Nine Haida elders have received Vancouver Island University’s highest award for their work to preserve their language and culture.
This week more than 1,000 students will graduate from 67 VIU programs during five convocation ceremonies, but those ceremonies began Monday at the Port Theatre by first honouring the elders’ work with presentations of honorary doctorate degrees to Ildagwaay (Beatrice Harley), Taalgyaa’adad (Betty Richardson), Jiixa (Gladys Vandal), SGaanajaadsk’yaagaxiigangs (Kathleen Clara Hans), Niis Waan (Harvey Williams), Sing.giduu (Laura Jormanainen), GwaaGanad (Diane Brown), Yang K’aalas (Grace Velma Jones) and Gaayinguuhlas (Roy Charles Jones). They dedicated more than 20 years to preserving and revitalizing their language and culture through the Skidegate Haida Immerson Program, which they created in 1998.
The elders, whose average age is 84, lived through the time of the residential school system and are descendants of a people who numbered more than 13,000 prior to European contact that through war, disease and government policies, dwindled to just 588 souls, and represent the fight to preserve First Nations culture and languages, which are disappearing worldwide.
VIU convocation ceremony at Port Theatre happening now will honour 9 Haida elders with honourary doctorates for their work to preserve First Nation language.#Nanaimo #VIUniversity @NanaimoBulletin pic.twitter.com/hrG1qGyG3g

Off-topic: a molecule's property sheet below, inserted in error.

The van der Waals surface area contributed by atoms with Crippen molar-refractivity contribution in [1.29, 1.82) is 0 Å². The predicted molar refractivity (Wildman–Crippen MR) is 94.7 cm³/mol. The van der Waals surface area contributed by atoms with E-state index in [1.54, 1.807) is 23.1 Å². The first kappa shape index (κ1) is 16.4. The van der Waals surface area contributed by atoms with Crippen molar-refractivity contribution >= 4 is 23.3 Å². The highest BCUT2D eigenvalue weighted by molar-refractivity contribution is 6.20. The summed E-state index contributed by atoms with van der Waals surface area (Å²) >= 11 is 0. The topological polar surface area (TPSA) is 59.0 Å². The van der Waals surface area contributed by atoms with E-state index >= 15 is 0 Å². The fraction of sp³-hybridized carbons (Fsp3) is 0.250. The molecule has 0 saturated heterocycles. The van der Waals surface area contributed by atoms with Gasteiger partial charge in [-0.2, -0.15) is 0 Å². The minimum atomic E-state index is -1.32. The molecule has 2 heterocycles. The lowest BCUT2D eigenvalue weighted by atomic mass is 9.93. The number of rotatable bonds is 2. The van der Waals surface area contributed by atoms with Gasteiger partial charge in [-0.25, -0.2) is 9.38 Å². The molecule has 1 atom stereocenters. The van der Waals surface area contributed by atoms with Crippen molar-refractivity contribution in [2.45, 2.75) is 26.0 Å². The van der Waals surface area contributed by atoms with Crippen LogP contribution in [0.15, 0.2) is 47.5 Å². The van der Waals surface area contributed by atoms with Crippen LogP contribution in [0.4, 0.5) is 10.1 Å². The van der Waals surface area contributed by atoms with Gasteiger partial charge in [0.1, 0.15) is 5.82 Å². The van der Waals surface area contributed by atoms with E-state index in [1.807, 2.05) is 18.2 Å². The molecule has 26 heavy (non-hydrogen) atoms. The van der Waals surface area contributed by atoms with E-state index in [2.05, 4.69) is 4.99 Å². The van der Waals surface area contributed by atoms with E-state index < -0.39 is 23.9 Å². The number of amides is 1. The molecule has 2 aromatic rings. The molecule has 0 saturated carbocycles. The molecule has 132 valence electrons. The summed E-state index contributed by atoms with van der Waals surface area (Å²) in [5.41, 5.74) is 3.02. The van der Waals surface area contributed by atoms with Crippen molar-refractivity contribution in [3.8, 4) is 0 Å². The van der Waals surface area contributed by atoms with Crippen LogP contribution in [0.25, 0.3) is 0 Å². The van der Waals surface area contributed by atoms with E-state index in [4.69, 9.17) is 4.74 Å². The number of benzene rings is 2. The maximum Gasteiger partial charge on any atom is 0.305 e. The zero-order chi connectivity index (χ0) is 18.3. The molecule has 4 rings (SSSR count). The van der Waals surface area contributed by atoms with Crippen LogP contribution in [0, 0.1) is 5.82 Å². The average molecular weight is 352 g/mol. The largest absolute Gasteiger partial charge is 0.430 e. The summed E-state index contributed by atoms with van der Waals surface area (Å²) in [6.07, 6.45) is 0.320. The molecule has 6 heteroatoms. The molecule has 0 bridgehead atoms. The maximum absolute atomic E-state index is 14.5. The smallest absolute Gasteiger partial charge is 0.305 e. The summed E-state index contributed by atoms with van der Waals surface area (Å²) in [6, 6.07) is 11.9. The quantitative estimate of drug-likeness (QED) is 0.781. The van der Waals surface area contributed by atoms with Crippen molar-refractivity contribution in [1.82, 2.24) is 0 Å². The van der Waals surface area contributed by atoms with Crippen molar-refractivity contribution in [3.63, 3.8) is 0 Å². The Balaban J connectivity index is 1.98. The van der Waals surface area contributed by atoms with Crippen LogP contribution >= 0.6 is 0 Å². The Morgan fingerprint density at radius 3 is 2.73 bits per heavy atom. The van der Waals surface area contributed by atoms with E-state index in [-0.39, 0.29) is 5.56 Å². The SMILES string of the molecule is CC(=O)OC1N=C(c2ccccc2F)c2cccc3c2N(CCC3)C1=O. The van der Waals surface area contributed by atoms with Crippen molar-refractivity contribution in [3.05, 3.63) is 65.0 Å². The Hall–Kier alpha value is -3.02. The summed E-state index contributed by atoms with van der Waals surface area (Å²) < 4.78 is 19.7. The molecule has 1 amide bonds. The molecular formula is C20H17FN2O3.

— Chris Bush (@ChrisBushphotog) June 3, 2019
“Indigenous languages are disappearing at an alarming rate,” Louise Mandell, VIU chancellor, said in her convocation address. “Every few weeks an elder dies, with an ancient tongue taken to the spirit world. The sum total of those ideas and dreams and myths and beliefs and thoughts, all that intellectual wealth lost. Canada, one of the worst situations, where 40 to 45 indigenous languages are disappearing. In Canada, indigenous people are the only ones who can speak the language born of this land.”
Together, the nine men and women created “an avalanche” of Haida language in the Skidegate dialect that Mandell described as a “civilizational triumph.”
“These nine Haida elder wisdom-keepers are living libraries and have completed a great work to support and enliven an entire culture,” said Kevin Borserio, VIU Skidegate Haida Immersion Program coordinator, in his awards presentation address.